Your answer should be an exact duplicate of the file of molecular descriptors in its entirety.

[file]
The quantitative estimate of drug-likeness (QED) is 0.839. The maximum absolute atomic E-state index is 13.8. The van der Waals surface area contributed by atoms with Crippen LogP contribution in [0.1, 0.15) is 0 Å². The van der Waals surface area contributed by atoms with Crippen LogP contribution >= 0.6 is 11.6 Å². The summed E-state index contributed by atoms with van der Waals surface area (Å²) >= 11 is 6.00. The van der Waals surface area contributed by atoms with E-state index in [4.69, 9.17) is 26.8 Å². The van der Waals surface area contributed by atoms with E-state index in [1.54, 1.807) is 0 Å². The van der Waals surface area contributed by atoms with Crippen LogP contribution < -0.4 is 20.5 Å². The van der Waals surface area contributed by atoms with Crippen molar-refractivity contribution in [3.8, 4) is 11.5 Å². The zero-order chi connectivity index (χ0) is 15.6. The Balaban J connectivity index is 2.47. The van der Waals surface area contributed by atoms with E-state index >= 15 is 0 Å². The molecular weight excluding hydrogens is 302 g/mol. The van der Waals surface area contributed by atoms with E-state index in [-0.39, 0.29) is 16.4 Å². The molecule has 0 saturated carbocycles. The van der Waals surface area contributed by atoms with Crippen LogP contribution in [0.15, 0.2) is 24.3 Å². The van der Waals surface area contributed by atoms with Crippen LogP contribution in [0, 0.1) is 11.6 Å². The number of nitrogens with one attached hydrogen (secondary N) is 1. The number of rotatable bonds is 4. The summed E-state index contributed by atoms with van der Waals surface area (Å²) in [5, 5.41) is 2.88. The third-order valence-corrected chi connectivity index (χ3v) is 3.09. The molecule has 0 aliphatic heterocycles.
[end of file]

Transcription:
The quantitative estimate of drug-likeness (QED) is 0.839. The maximum absolute atomic E-state index is 13.8. The van der Waals surface area contributed by atoms with Crippen LogP contribution in [0.1, 0.15) is 0 Å². The van der Waals surface area contributed by atoms with Crippen LogP contribution >= 0.6 is 11.6 Å². The summed E-state index contributed by atoms with van der Waals surface area (Å²) >= 11 is 6.00. The van der Waals surface area contributed by atoms with E-state index in [4.69, 9.17) is 26.8 Å². The van der Waals surface area contributed by atoms with E-state index in [1.54, 1.807) is 0 Å². The van der Waals surface area contributed by atoms with Crippen LogP contribution < -0.4 is 20.5 Å². The van der Waals surface area contributed by atoms with Crippen molar-refractivity contribution in [3.8, 4) is 11.5 Å². The zero-order chi connectivity index (χ0) is 15.6. The Balaban J connectivity index is 2.47. The van der Waals surface area contributed by atoms with E-state index >= 15 is 0 Å². The molecular weight excluding hydrogens is 302 g/mol. The van der Waals surface area contributed by atoms with E-state index in [-0.39, 0.29) is 16.4 Å². The molecule has 0 saturated carbocycles. The van der Waals surface area contributed by atoms with Crippen LogP contribution in [0.15, 0.2) is 24.3 Å². The van der Waals surface area contributed by atoms with Crippen LogP contribution in [0, 0.1) is 11.6 Å². The number of nitrogens with one attached hydrogen (secondary N) is 1. The number of rotatable bonds is 4. The summed E-state index contributed by atoms with van der Waals surface area (Å²) in [5, 5.41) is 2.88. The third-order valence-corrected chi connectivity index (χ3v) is 3.09. The molecule has 0 aliphatic heterocycles.